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No property (or family) left behind: Working together to fight foreclosures in Wayne County

Foreclosures are an epidemic in Wayne County. This year alone 20,000 properties were up for auction. 8,000 did not sell.

There has to be a way to stop the foreclosure madness. Maybe your house is in foreclosure and you need help before it’s too late.

One of the things to remember is the last thing the county wants is to take someone’s property due to delinquent taxes. That costs all of us money. However, the county needs to collect back taxes.

There is hope for those who’ve fallen behind and the Wayne County Treasury Department has set up ways to help people keep their property.

In the next two weeks the county will start sending out delinquent properties notices. If someone gets a notice, don’t avoid it. Don’t throw put it with the stack of bills or in a drawer. Go to the Treasurer’s office and set up a payment plan at the beginning of December.

Wayne County Chief Deputy Treasurer David Szymanski shared some very useful information at the recent No Property Left Behind meeting.

Did you know money has been allocated through the Michigan State Housing Development Authority (MSHDA) to help people who have had financial calamity?

“In June we identified funds that were available through MSHDA,” says Szymanski. “They were TARP (Troubled Assist Relief Program) funds that came from the federal government.”

Thanks to recent legislation change, he says “a couple hundred million dollars” were allocated to Michigan and can be used to help those with delinquent property taxes. Previously, those dollars could only be used by people in default with their mortgages.

Starting January 15, 2013 people can go on to the online portal at MSHDA and put in an application for assistance. You may qualify for a five-year loan to help pay off your back property taxes. Depending on your situation, up to $30,000 may be available.

Another way Szymanski wants to help residents is by setting up a Saturday hours at Wayne County Community College campuses in February so people can have their records checked, set up a payment plan, or make a payment. Those hours and getting to the WCCC campuses are much more convenient for working families. You can click here for locations.

Many positive ideas were brought up during the No Property Left Behind meeting, but I think the best suggestion was to look out for your neighbors. If you see a yellow foreclosure packet posted at their house ask if they need help.  Besides just being a good neighbor there is a very special reason to do this. Unfortunately, illiteracy is an issue in Detroit and some of those individual simply do not understand what they’ve been given.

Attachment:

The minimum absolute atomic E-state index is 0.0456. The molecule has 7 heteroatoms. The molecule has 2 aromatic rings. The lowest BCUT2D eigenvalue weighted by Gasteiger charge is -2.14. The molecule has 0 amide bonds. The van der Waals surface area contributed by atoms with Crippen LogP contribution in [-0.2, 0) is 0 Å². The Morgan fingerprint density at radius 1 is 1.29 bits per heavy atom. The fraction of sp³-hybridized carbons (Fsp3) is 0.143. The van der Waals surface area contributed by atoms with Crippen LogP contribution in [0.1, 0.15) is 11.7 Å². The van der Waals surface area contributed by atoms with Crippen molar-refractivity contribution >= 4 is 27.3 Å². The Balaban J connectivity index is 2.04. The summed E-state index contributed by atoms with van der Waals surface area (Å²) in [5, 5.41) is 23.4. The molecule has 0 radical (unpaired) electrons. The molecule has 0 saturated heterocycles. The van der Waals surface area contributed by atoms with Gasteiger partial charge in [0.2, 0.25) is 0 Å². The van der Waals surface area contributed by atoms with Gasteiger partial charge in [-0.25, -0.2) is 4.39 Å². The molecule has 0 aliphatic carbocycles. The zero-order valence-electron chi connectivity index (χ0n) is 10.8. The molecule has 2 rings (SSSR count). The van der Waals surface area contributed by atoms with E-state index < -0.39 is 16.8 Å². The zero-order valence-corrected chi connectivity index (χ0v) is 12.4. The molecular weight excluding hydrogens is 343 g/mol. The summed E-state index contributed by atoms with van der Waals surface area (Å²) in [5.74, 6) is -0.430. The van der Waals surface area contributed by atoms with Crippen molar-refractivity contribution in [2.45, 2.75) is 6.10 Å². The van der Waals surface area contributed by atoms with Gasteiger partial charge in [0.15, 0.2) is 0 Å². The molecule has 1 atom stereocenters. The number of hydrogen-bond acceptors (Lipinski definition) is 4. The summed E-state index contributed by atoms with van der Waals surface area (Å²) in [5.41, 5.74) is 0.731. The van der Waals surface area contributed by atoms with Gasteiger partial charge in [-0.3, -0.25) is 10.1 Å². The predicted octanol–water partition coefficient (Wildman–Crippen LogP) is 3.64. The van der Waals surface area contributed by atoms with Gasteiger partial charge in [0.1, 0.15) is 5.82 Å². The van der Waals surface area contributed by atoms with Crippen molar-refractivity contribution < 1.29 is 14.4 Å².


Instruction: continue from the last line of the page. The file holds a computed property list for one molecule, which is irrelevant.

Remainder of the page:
“Reach out to your neighbors and go and help them understand that newsletter,” says Szymanski. “We have a literacy problem in Detroit that is almost insurmountable. We send out all these notices. People (who can’t read) get them but that doesn’t do them any good unless someone like you asks, ‘Hey, can I help you?’”

Imagine if you didn’t know how to read the packet, let alone anything else.

The bottom line is there has to be a better way to deal with these properties and foreclosures than what’s happening now. That was the subject of the No Property Left Behind meeting where hundreds of people gathered to discuss this pressing issue. It was put together by Curbed Detroit, Huffington Post Detroit, Model D and the Urban Innovation Exchange. People from all sides of the issue attended including tech folks like Jerry Paffendorf of LOVELAND, lots of residents and folks involved with the community and some government officials like Szymanski.

These are the kinds of dialogues we need to have as a community. Kudos to them for putting it together.

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2 comments on “No property (or family) left behind: Working together to fight foreclosures in Wayne County

  1. This is an entirely ignorant question. There are already some great thoughts posted here around development. I'm a developer. I think enough has been said about the nature of growth and I would add one thought. Zoning has changed significantly over the last 2 years and a hot trend is with mixed use zoning.

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